California, as one might suspect, consistently outnumbers every other state for UFO sightings; add our sacred native sites, a history of megalomaniacal capitalists, tectonic tangos and the phantasmagoric entity known as Hollywood, and you’ve got one bizarre metropolis. (Investigator Nick Nocerino notes that there are more “demonic” entities in Hollywood than anywhere else on Earth. How else do you explain the Smurfs movie?) Preston Dennett is a Renaissance man of the weird: homegrown MUFON field investigator, paranormal researcher, “out-of-body explorer” and the author of 10 books, including the indispensable Supernatural California. Dennett delved into 110 cases where humans had been “cured” of everything from the flu to cancer after their interaction with an unidentified flying whatsit, or its occupants. Tonight, he presents a lecture based on the book and his findings.
Unitarian Universalist Church, 12355 Moorpark St., Studio City. Tues., July 19, 8 p.m.; $15 non-members, $10 members. (818) 483-0864, mufonla.com/meetings.htm.
“Imagine growing up watching the person you love most being bludgeoned, immolated, dunked in boiling wax… or doing those things to other people,” remarked Victoria Price, the willowy daughter of Vincent, as an eclectic mix of art patrons and horror buffs looked on. Gathered recently at the Downtown Independent, they were celebrating the 100th anniversary of her father’s birth.
Price–who appeared in 105 movies and has three stars on the Hollywood Walk of Fame—is best known for his ghoulish performances. But the St. Louis-born, Yale-educated actor, gourmet cook, “grey-listed” activist and art collector, was also, unbeknownst to most Angelenos, responsible for creating the first public art institution in Los Angeles.
The Vincent Price Art Museum opened before the Getty was exactly a museum, before LACMA, before the Fowler, and sits on the campus of East Los Angeles College, “a major art legacy that hardly anyone knows about.”
Vincent and his wife Mary were fixtures of the emerging So Cal art world. After accepting an invitation to visit the modest art program at ELAC, the Prices were so impressed by the multicultural, working-class student body that they donated 90 pieces (then valued at over $5 million) to the campus, which Vincent described as “two Quonset huts on a mud flat.” Opening in 1957, the Museum now boasts a permanent collection of over 9,000 pieces (2,000 of which were later donated by Price, many donated by the artists themselves), and includes works by Howard Warshaw, Arnold Mesches, and Kaethe Kollwitz.
In 2009, campus growth dictated that the museum’s large, one-room space be re-purposed. This past May, over 1,000 people celebrated the museum’s grand re-opening, in a thoroughly modern four-story building which features three floors of gallery space for temporary exhibitions as well as displays from the permanent collection. Director Karen Rapp has taken into account “the artistic and cultural legacy of the area,” she says. “I think about what the audience needs to know.” The Museum serves students, first and foremost, and to that end, gallery walls include more information than your average museum.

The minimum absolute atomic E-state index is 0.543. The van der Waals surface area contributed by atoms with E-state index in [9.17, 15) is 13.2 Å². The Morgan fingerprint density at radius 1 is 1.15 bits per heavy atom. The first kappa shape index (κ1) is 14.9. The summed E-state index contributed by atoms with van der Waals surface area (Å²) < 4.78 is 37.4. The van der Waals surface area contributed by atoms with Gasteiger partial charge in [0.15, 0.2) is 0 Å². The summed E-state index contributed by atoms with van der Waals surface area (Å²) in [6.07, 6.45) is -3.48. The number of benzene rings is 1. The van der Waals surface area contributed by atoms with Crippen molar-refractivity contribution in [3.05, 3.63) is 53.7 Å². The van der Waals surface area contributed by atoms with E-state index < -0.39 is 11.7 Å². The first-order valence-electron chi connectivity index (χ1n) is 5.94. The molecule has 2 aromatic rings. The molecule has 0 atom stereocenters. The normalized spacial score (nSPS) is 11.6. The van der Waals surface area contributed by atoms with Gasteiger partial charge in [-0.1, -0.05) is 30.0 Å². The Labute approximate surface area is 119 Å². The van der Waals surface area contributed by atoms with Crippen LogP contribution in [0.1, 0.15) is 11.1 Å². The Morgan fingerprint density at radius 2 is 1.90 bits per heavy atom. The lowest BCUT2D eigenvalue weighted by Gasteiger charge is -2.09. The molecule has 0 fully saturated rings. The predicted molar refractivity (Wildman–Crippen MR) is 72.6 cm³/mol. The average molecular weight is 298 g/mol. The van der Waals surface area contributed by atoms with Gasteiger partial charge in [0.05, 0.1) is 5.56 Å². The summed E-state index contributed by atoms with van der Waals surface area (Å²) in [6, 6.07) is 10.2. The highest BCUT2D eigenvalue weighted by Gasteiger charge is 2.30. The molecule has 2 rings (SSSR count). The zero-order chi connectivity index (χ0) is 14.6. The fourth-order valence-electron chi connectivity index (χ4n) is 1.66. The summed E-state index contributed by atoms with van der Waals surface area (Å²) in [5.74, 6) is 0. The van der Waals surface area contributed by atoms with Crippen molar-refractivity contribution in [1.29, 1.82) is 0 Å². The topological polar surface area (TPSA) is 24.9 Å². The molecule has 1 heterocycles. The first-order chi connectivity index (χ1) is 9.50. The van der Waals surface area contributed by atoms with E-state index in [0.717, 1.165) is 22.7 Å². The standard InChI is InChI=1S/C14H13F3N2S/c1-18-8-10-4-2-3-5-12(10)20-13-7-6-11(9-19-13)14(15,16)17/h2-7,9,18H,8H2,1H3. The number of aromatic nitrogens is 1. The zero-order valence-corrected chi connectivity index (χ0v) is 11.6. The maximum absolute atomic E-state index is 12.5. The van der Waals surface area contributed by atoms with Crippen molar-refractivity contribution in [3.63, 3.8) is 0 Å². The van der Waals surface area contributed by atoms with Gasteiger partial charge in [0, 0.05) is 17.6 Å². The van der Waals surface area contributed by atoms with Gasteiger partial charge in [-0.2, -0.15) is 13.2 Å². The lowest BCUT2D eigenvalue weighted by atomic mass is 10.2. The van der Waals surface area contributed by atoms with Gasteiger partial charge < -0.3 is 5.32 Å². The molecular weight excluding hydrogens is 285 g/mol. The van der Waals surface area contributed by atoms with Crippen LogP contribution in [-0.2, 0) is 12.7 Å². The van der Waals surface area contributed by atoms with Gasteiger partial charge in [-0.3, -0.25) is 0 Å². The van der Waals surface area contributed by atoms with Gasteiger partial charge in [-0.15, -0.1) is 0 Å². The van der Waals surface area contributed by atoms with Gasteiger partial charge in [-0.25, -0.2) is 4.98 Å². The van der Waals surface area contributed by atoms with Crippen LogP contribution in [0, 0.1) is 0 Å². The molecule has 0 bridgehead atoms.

The evolution of Mexican cultural identity can be traced in The Makings of Mexican Modernism,” which hangs in one of three galleries devoted to objects from the permanent collection, and includes works from influential artists including Jose Guadalupe Posada, Rafael Coronel, Jose Luis Cuevas and Rufino Tamayo. The Pre-Columbian pottery and sculpture of Form and Function in the Ancient Americas, which opened June 21, focuses heavily on pieces from West Mexico and Peru, and is among the most impressive collections of its kind. Rapp recalls a meeting where the collection’s largest piece—a crouching incensario from Veracruz—sat on the table. “Pete [Galindo] said, ‘what are we going to do if there’s an earthquake?’ Right after he said that, there was a 5.2 temblor.”
Print maker and painter Sonia Romero chose “consumption” as the first theme for Hoy!, which Rapp calls a “freebie space” highlighting contemporary issues through art. The Museum also boasts a lecture hall and non-circulating art library.
Round Trip: Eight East Los Angeles Alumni Artists, was a no-brainer show for the grand re-opening. Price, who passed away in 1993, knew most of the artists personally, and in general, “took immense pride in the art careers of the students.” In the early ’70s, three of the artists featured in Round Trip—Gronk, Willie Herron III, and Pattsi Valdez—co-founded ASCO with Harry Gamboa, Jr., which, as Max Benavidez writes in the show’s catalog, used “guerrilla street performance, video, film, photography and conceptual art to upstage the mainstream art world and proclaim the outsider existentialism of Chicana/o artists.” East LA native Pete Galindo sits on VPAM’s Board of Directors. “So many ELAC students have gone on to become artists, curators, thanks to this access to world-class art.” He notes how amazing it is to “finally see the state putting resources into this place that Price had done decades ago,” but it was not without a struggle. Cue arts advocate Wallace Albertson, a spitfire of a woman at age 87, the founding (and still sitting) Chair of VPAM’s Board of Directors. Albertson, who sat on the Board of Trustees for the LA community college district, fought tooth and nail to ensure that VPAM became it’s own foundation. (This mean that when Thomas Silliman, VPAM director from 1957 to 2006, passed away leaving his entire estate to the Museum, it went to the Museum.)